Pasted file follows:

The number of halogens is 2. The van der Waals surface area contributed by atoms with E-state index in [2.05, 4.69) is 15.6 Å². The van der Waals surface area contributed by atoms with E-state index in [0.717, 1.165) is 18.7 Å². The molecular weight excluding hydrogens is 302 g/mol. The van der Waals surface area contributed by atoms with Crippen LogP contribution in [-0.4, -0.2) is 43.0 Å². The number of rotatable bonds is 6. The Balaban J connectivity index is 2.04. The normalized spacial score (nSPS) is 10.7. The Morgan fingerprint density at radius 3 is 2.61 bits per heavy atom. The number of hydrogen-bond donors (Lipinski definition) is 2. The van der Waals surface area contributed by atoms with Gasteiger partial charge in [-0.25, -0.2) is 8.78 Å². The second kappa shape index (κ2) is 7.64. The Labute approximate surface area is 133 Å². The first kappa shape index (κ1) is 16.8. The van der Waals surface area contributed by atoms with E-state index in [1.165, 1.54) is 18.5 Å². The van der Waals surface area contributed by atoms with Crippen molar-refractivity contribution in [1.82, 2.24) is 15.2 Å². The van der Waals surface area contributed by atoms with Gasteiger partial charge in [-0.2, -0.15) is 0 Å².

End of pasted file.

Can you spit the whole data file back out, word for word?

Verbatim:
The number of halogens is 2. The van der Waals surface area contributed by atoms with E-state index in [2.05, 4.69) is 15.6 Å². The van der Waals surface area contributed by atoms with E-state index in [0.717, 1.165) is 18.7 Å². The molecular weight excluding hydrogens is 302 g/mol. The van der Waals surface area contributed by atoms with Crippen LogP contribution in [-0.4, -0.2) is 43.0 Å². The number of rotatable bonds is 6. The Balaban J connectivity index is 2.04. The normalized spacial score (nSPS) is 10.7. The Morgan fingerprint density at radius 3 is 2.61 bits per heavy atom. The number of hydrogen-bond donors (Lipinski definition) is 2. The van der Waals surface area contributed by atoms with Gasteiger partial charge in [-0.25, -0.2) is 8.78 Å². The second kappa shape index (κ2) is 7.64. The Labute approximate surface area is 133 Å². The first kappa shape index (κ1) is 16.8. The van der Waals surface area contributed by atoms with E-state index in [1.165, 1.54) is 18.5 Å². The van der Waals surface area contributed by atoms with Crippen molar-refractivity contribution in [1.82, 2.24) is 15.2 Å². The van der Waals surface area contributed by atoms with Gasteiger partial charge in [-0.2, -0.15) is 0 Å².